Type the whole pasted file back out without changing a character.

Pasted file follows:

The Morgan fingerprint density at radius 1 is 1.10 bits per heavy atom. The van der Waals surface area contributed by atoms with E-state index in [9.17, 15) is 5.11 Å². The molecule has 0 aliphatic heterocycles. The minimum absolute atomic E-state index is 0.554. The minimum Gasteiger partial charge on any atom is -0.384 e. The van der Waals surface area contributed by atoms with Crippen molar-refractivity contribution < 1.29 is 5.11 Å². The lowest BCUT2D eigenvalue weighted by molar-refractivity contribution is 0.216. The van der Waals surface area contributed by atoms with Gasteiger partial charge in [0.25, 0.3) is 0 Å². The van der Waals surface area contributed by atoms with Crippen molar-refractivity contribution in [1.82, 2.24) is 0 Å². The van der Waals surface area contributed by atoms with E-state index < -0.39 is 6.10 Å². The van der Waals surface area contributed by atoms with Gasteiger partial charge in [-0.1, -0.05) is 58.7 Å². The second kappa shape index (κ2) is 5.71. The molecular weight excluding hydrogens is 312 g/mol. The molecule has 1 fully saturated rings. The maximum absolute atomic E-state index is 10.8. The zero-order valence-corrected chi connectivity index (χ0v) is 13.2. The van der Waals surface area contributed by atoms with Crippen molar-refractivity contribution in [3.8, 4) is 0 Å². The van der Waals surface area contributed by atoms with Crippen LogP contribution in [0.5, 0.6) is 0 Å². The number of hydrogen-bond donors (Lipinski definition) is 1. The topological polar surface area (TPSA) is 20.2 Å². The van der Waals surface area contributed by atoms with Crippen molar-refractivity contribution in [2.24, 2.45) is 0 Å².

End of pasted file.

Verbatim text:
The Morgan fingerprint density at radius 1 is 1.10 bits per heavy atom. The van der Waals surface area contributed by atoms with E-state index in [9.17, 15) is 5.11 Å². The molecule has 0 aliphatic heterocycles. The minimum absolute atomic E-state index is 0.554. The minimum Gasteiger partial charge on any atom is -0.384 e. The van der Waals surface area contributed by atoms with Crippen molar-refractivity contribution < 1.29 is 5.11 Å². The lowest BCUT2D eigenvalue weighted by molar-refractivity contribution is 0.216. The van der Waals surface area contributed by atoms with Gasteiger partial charge in [0.25, 0.3) is 0 Å². The van der Waals surface area contributed by atoms with Crippen molar-refractivity contribution in [1.82, 2.24) is 0 Å². The van der Waals surface area contributed by atoms with E-state index < -0.39 is 6.10 Å². The van der Waals surface area contributed by atoms with Gasteiger partial charge in [-0.1, -0.05) is 58.7 Å². The second kappa shape index (κ2) is 5.71. The molecular weight excluding hydrogens is 312 g/mol. The molecule has 1 fully saturated rings. The maximum absolute atomic E-state index is 10.8. The zero-order valence-corrected chi connectivity index (χ0v) is 13.2. The van der Waals surface area contributed by atoms with Crippen molar-refractivity contribution in [3.8, 4) is 0 Å². The van der Waals surface area contributed by atoms with Crippen LogP contribution in [0.5, 0.6) is 0 Å². The number of hydrogen-bond donors (Lipinski definition) is 1. The topological polar surface area (TPSA) is 20.2 Å². The van der Waals surface area contributed by atoms with Crippen molar-refractivity contribution in [2.24, 2.45) is 0 Å².